An outbreak of bacterial soft rot and blackleg of potato has occurred since 2014 with the epicenter being in the northeastern region of the United States. Multiple species of Pectobacterium and Dickeya are causal agents, resulting in losses to commercial and seed potato production over the past decade in the Northeastern and North Central United States. To clarify the pathogen present at the outset of the epidemic in 2015 and 2016, a phylogenetic study was made of 121 pectolytic soft rot bacteria isolated from symptomatic potato; also included were 27 type strains of Dickeya and Pectobacterium species, and 47 historic reference strains. Phylogenetic trees constructed based on multilocus sequence alignments of concatenated dnaJ, dnaX and gyrB fragments revealed the epidemic isolates to cluster with type strains of D. chrysanthemi, D. dianthicola, D. dadantii, P. atrosepti-cum, P. brasiliense, P. carotovorum, P. parmentieri, P. polaris, P. punjabense, and P. versatile. Genetic diversity within D. dianthicola strains was low, with one sequence type (ST1) identified in 17 of 19 strains. Pectobacterium parmentieri was more diverse, with ten sequence types detected among 37 of the 2015–2016 strains. This study can aid in monitoring future shifts in potato soft rot pathogens within the U.S. and inform strategies for disease management.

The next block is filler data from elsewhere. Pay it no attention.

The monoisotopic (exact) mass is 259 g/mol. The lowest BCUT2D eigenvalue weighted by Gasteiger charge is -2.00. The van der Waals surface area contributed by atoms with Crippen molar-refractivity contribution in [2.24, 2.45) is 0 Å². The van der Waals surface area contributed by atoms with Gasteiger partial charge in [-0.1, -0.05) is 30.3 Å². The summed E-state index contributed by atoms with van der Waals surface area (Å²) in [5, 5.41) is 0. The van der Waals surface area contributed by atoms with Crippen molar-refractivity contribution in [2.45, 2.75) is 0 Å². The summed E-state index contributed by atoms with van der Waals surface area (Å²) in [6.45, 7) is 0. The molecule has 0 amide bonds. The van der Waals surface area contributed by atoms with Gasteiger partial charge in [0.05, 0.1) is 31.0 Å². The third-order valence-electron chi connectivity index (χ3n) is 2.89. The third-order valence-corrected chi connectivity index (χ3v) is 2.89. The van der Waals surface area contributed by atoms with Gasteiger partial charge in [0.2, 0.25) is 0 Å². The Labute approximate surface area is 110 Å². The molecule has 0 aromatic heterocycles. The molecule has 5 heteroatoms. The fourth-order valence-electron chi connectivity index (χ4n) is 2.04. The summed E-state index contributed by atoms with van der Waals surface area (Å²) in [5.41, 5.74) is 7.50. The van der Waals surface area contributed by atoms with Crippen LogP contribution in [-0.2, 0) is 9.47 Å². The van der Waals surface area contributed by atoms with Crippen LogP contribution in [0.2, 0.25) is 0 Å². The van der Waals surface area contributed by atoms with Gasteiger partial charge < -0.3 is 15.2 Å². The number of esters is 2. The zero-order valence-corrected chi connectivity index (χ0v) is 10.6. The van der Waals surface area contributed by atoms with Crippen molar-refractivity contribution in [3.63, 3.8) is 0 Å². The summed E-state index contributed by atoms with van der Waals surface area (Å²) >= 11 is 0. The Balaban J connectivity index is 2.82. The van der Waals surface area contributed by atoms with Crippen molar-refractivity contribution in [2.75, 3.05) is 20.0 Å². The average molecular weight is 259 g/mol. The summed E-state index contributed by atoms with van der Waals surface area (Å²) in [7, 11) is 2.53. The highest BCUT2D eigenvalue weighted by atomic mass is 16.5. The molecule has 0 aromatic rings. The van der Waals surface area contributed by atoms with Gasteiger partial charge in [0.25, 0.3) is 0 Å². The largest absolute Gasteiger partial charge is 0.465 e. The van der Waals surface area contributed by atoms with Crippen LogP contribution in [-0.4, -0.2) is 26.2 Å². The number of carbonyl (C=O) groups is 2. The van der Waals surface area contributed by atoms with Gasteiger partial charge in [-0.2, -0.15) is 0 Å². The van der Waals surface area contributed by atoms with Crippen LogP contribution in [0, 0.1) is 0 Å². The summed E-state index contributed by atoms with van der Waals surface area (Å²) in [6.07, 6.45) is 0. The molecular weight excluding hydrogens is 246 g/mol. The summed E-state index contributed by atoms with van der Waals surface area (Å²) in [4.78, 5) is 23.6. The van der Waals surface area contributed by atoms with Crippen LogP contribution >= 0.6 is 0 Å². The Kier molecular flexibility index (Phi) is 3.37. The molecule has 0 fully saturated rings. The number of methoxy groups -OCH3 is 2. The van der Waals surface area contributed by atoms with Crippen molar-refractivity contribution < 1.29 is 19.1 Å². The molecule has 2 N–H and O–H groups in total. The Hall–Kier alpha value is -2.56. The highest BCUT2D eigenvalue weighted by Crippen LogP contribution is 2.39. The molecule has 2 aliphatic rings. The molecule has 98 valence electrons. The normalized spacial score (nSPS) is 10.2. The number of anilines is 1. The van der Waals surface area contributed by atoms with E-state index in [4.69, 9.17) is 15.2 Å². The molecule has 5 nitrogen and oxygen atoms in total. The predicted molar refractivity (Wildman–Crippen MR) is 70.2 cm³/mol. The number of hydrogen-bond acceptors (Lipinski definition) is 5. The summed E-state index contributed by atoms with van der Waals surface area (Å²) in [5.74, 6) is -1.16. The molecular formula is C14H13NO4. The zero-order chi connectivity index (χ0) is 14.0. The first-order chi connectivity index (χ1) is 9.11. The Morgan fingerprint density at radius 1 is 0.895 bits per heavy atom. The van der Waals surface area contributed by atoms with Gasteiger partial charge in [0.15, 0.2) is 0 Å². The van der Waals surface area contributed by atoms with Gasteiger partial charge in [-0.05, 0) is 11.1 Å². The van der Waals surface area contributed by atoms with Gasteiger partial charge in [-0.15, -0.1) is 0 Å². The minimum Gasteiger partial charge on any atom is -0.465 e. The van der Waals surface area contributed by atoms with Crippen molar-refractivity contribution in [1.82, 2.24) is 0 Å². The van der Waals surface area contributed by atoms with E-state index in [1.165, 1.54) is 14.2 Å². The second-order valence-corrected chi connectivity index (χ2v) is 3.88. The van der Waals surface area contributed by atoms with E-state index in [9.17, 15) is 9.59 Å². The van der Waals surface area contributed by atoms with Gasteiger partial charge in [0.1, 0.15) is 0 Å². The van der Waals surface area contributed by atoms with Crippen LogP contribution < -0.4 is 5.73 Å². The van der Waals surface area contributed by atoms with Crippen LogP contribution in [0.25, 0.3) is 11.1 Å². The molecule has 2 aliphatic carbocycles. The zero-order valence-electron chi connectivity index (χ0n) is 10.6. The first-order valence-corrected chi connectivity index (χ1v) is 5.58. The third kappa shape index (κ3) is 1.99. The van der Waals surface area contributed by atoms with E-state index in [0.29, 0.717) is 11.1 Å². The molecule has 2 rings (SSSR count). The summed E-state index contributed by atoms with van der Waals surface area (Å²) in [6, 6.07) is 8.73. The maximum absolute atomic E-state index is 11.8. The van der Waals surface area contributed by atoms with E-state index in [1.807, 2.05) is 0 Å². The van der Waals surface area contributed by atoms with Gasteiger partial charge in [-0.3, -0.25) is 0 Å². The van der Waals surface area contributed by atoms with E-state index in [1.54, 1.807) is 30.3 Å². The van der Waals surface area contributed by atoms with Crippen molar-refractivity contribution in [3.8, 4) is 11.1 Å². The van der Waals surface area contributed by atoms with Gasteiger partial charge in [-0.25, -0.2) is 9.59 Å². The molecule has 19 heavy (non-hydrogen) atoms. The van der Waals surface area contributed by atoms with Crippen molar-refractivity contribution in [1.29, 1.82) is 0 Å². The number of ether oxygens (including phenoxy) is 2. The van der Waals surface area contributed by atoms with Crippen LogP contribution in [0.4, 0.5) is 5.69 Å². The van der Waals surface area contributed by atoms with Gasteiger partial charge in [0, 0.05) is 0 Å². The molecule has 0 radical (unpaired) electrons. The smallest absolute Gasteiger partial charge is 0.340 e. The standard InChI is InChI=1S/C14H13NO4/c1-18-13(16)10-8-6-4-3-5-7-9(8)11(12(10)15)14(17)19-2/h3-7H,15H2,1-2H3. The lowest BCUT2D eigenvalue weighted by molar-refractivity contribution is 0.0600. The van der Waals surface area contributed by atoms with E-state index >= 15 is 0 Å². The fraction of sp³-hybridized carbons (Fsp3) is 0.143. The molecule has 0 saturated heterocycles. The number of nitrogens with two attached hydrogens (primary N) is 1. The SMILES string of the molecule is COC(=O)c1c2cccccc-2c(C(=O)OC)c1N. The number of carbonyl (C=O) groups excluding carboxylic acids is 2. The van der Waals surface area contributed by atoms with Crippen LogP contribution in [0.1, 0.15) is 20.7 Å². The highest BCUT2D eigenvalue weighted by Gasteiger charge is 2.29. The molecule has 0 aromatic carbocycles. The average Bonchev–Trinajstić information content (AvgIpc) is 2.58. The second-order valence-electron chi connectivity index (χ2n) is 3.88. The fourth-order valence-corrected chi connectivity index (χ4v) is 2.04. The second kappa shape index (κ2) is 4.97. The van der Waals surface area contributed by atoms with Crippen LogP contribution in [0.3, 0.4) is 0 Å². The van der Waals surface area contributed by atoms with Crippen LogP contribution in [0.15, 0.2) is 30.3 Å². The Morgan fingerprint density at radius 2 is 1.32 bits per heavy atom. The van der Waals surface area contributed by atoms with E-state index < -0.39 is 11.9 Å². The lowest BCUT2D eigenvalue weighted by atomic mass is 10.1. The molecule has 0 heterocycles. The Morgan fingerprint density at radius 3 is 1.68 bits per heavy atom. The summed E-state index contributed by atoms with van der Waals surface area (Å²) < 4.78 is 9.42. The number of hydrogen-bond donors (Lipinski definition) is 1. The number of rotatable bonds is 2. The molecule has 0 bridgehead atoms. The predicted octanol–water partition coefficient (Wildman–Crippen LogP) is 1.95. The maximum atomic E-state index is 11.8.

All Science Journal Classification (ASJC) codes
- Microbiology (medical)